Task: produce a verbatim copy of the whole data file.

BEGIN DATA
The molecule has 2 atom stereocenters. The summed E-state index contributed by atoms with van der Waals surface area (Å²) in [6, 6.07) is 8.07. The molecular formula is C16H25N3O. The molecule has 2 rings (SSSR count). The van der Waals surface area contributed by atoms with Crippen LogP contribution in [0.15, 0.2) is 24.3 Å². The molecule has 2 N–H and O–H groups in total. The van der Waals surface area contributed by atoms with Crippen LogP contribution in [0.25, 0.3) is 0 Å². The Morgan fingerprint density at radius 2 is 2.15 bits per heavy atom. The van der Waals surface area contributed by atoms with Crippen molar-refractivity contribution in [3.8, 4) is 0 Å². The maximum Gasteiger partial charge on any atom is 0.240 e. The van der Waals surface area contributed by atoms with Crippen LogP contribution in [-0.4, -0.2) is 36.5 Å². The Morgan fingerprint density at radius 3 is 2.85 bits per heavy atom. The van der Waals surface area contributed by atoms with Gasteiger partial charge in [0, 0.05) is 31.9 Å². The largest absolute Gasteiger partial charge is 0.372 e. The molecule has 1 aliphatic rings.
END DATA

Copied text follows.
The molecule has 2 atom stereocenters. The summed E-state index contributed by atoms with van der Waals surface area (Å²) in [6, 6.07) is 8.07. The molecular formula is C16H25N3O. The molecule has 2 rings (SSSR count). The van der Waals surface area contributed by atoms with Crippen LogP contribution in [0.15, 0.2) is 24.3 Å². The molecule has 2 N–H and O–H groups in total. The van der Waals surface area contributed by atoms with Crippen LogP contribution in [0.25, 0.3) is 0 Å². The Morgan fingerprint density at radius 2 is 2.15 bits per heavy atom. The van der Waals surface area contributed by atoms with Crippen molar-refractivity contribution in [3.8, 4) is 0 Å². The maximum Gasteiger partial charge on any atom is 0.240 e. The van der Waals surface area contributed by atoms with Crippen LogP contribution in [-0.4, -0.2) is 36.5 Å². The Morgan fingerprint density at radius 3 is 2.85 bits per heavy atom. The van der Waals surface area contributed by atoms with Gasteiger partial charge in [0, 0.05) is 31.9 Å². The largest absolute Gasteiger partial charge is 0.372 e. The molecule has 1 aliphatic rings.